A Kinder Justice | Free Word

Time and time again we have witnessed police authorities abusing their power and failing to provide justice, particularly in the targeting of Black people who are disproportionately affected by practices like stop and search.

Campaigner Patrick Vernon OBE and organisations The George Padmore Institute and INQUEST were asked to present forewords sharing their insight on this, and look into kinder alternatives relying on community, care and support.

Writer and poets Brother Portrait and Belinda Zhawi were commissioned to produce new work exploring a kinder justice. Listen below for the audio version, followed by links to the text form.

Finally charity APPEAL wrote a statement and commissioned two poets to share their pieces reflecting their experience of the incarceration system, as an individual within it and from the perspective of having a mother who is in prison for life.

 

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Activism has many faces and Free Word’s A Kinder Justice is a timely reminder that kindness can be an activist force.

As an archive and cultural/education space, the GPI holds and shares collections on historical campaigns (including strategies), cultural, political and social issues and organisations which founder John La Rose gave effort and energy to, always as part of a community of activists. “We named our institute after George Padmore as we see it continuing the traditions which shaped his life – an independent, radical vision…of a world unburdened from the arrogance and tribulations of empires and dedicated to equality, solidarity and hope.” (JLR)

Making materials on crucial aspects of the past available is the ‘kindness’ the GPI offers: a necessary tool to be used in ongoing present day struggles for people’s power, racial equality and social justice. All are vital ingredients for a kinder future. 

 — The George Padmore Institute

 

 

How can the scales of justice be balanced, when the ground they stand on is uneven? Every year many people die preventable deaths in contact with the police, in prisons, and mental health settings in the UK and around the world. Each death is an individual tragedy but also part of a systemic pattern of state violence, neglect and structural racism and discrimination. People are failed in life by an unequal society, and die in the unjust systems which were supposed to protect them. We must reimagine a world of social and racial justice which values all of our lives, and invests not in incarceration but in communities.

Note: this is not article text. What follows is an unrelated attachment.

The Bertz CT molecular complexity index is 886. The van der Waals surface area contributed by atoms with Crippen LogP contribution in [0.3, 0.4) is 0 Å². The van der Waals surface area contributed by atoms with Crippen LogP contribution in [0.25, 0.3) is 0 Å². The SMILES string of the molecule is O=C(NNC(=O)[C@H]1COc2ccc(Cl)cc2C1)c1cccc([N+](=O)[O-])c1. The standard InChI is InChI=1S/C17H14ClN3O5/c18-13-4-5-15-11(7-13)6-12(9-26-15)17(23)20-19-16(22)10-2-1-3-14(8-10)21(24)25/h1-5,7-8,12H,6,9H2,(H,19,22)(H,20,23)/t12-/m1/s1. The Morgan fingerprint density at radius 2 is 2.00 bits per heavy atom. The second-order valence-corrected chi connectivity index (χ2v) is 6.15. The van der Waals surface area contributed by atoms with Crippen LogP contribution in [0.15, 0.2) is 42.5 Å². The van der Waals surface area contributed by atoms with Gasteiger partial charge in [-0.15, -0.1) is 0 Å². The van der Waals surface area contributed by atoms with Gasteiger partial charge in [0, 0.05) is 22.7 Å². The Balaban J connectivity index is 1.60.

— INQUEST

 

 

Brother Portrait’s and Belinda Zhawi’s both timely pieces in the context of historical and contemporary injustice is a reminder of the ongoing manifestations of structural racism as reflected in the wake of the Murder of George Floyd and Black Lives Matter. The poems are powerful anecdotes in the backlash and doubling up of the justification of white privilege and that racism is simply an imagination of black people as a form of victimhood and madness. The artist’s activist role is even more critical to decode and to create vivid stories and context through the spoken word of our lived experiences from dehumanisation, acts of kindness and solidarity so we can all fight another day.

— Patrick Vernon OBE social commentator, campaigner and co-author of 100 Great Black Britons

 

 

Photo: Theo Ndlovu  

 

BELINDA ZHAWI

“I was thinking a lot about mindfulness. How it can help with noticing when we are being cruel to ourselves which then leads us to gently adjust ourselves back to kind thoughts. I think mindfulness can be a great teacher of kindness as it requires one to be radically honest with themselves in order to become mindful of one’s full self and surroundings. In this poem the shadow is that part of the poet that is confronted with this personal radical truth that shows the hard emotional and spiritual work it takes to cultivate loving kindness of self. Ultimately, even though it’s kinda long, it pays off to be kind to ourselves in order to be kind(er) to those around us.”

Read Belinda Zhawi’s Be Kind To Your Shadow.

 

 

Photo: Theo Ndlovu